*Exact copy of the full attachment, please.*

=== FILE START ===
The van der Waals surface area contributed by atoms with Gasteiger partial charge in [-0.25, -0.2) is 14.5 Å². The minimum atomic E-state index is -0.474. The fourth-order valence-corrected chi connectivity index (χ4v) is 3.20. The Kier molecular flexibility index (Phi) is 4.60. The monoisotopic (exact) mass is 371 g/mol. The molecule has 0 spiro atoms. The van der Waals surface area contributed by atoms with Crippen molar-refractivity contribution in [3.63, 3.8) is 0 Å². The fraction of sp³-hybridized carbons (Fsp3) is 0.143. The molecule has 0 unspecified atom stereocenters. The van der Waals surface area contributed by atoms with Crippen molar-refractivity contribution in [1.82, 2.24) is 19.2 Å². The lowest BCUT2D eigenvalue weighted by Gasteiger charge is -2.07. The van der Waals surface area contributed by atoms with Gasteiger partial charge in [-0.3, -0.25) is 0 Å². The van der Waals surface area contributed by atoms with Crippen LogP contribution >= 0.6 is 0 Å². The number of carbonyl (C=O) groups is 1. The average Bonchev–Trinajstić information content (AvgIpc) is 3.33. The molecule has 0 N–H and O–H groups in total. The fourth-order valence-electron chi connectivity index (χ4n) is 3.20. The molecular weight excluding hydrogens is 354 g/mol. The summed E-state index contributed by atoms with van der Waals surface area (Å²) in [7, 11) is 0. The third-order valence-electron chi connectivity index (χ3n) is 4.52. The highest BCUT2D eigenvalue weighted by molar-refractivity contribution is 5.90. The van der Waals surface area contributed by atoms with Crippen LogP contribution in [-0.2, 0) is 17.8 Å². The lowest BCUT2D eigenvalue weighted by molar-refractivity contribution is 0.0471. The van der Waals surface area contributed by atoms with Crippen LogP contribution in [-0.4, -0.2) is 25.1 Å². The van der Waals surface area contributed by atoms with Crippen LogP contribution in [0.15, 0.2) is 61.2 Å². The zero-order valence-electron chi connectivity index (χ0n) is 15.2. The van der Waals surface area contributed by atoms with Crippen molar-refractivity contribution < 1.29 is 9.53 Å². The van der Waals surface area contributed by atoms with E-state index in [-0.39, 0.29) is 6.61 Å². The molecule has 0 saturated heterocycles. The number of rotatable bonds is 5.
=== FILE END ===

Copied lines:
The van der Waals surface area contributed by atoms with Gasteiger partial charge in [-0.25, -0.2) is 14.5 Å². The minimum atomic E-state index is -0.474. The fourth-order valence-corrected chi connectivity index (χ4v) is 3.20. The Kier molecular flexibility index (Phi) is 4.60. The monoisotopic (exact) mass is 371 g/mol. The molecule has 0 spiro atoms. The van der Waals surface area contributed by atoms with Crippen molar-refractivity contribution in [3.63, 3.8) is 0 Å². The fraction of sp³-hybridized carbons (Fsp3) is 0.143. The molecule has 0 unspecified atom stereocenters. The van der Waals surface area contributed by atoms with Crippen molar-refractivity contribution in [1.82, 2.24) is 19.2 Å². The lowest BCUT2D eigenvalue weighted by Gasteiger charge is -2.07. The van der Waals surface area contributed by atoms with Gasteiger partial charge in [-0.3, -0.25) is 0 Å². The van der Waals surface area contributed by atoms with Crippen LogP contribution >= 0.6 is 0 Å². The number of carbonyl (C=O) groups is 1. The average Bonchev–Trinajstić information content (AvgIpc) is 3.33. The molecule has 0 N–H and O–H groups in total. The fourth-order valence-electron chi connectivity index (χ4n) is 3.20. The molecular weight excluding hydrogens is 354 g/mol. The summed E-state index contributed by atoms with van der Waals surface area (Å²) in [7, 11) is 0. The third-order valence-electron chi connectivity index (χ3n) is 4.52. The highest BCUT2D eigenvalue weighted by molar-refractivity contribution is 5.90. The van der Waals surface area contributed by atoms with Crippen LogP contribution in [-0.2, 0) is 17.8 Å². The lowest BCUT2D eigenvalue weighted by molar-refractivity contribution is 0.0471. The van der Waals surface area contributed by atoms with Crippen LogP contribution in [-0.4, -0.2) is 25.1 Å². The van der Waals surface area contributed by atoms with Crippen LogP contribution in [0.15, 0.2) is 61.2 Å². The zero-order valence-electron chi connectivity index (χ0n) is 15.2. The van der Waals surface area contributed by atoms with Crippen molar-refractivity contribution < 1.29 is 9.53 Å². The van der Waals surface area contributed by atoms with E-state index in [-0.39, 0.29) is 6.61 Å². The molecule has 0 saturated heterocycles. The number of rotatable bonds is 5.